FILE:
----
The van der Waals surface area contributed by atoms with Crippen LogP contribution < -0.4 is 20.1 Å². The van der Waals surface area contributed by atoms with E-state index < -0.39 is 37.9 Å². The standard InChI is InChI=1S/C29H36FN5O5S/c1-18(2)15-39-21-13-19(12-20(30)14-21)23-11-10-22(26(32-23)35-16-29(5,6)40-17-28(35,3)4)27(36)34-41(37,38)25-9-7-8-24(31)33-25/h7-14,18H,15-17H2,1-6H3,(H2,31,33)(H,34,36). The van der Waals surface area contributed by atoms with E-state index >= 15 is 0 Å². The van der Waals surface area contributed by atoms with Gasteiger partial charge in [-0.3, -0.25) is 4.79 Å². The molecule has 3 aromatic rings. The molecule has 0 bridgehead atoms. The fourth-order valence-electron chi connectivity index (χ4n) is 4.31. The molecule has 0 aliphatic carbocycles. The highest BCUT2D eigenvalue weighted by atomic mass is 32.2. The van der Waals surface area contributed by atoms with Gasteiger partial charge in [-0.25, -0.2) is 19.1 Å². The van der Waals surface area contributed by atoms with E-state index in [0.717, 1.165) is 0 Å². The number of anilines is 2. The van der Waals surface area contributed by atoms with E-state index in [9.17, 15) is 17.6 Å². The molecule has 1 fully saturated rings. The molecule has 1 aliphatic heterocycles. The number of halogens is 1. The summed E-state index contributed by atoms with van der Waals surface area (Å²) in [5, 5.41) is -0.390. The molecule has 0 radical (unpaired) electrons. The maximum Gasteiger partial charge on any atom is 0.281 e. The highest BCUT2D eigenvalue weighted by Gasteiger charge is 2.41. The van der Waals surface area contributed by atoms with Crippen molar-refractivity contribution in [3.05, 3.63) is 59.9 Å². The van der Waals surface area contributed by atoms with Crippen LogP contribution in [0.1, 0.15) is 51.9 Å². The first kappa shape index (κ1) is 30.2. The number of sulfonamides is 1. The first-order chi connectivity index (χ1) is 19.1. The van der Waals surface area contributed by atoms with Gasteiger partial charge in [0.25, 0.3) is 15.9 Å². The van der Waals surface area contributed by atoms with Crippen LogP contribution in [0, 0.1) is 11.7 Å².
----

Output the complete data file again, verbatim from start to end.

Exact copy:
The van der Waals surface area contributed by atoms with Crippen LogP contribution < -0.4 is 20.1 Å². The van der Waals surface area contributed by atoms with E-state index < -0.39 is 37.9 Å². The standard InChI is InChI=1S/C29H36FN5O5S/c1-18(2)15-39-21-13-19(12-20(30)14-21)23-11-10-22(26(32-23)35-16-29(5,6)40-17-28(35,3)4)27(36)34-41(37,38)25-9-7-8-24(31)33-25/h7-14,18H,15-17H2,1-6H3,(H2,31,33)(H,34,36). The van der Waals surface area contributed by atoms with E-state index >= 15 is 0 Å². The van der Waals surface area contributed by atoms with Gasteiger partial charge in [-0.3, -0.25) is 4.79 Å². The molecule has 3 aromatic rings. The molecule has 0 bridgehead atoms. The fourth-order valence-electron chi connectivity index (χ4n) is 4.31. The molecule has 0 aliphatic carbocycles. The highest BCUT2D eigenvalue weighted by atomic mass is 32.2. The van der Waals surface area contributed by atoms with Gasteiger partial charge in [-0.25, -0.2) is 19.1 Å². The van der Waals surface area contributed by atoms with E-state index in [0.717, 1.165) is 0 Å². The number of anilines is 2. The van der Waals surface area contributed by atoms with E-state index in [9.17, 15) is 17.6 Å². The molecule has 1 fully saturated rings. The molecule has 1 aliphatic heterocycles. The number of halogens is 1. The summed E-state index contributed by atoms with van der Waals surface area (Å²) in [5, 5.41) is -0.390. The molecule has 0 radical (unpaired) electrons. The maximum Gasteiger partial charge on any atom is 0.281 e. The highest BCUT2D eigenvalue weighted by Gasteiger charge is 2.41. The van der Waals surface area contributed by atoms with Crippen molar-refractivity contribution in [3.05, 3.63) is 59.9 Å². The van der Waals surface area contributed by atoms with Crippen LogP contribution in [0.1, 0.15) is 51.9 Å². The first kappa shape index (κ1) is 30.2. The number of sulfonamides is 1. The first-order chi connectivity index (χ1) is 19.1. The van der Waals surface area contributed by atoms with Gasteiger partial charge in [0.25, 0.3) is 15.9 Å². The van der Waals surface area contributed by atoms with Crippen LogP contribution in [0, 0.1) is 11.7 Å².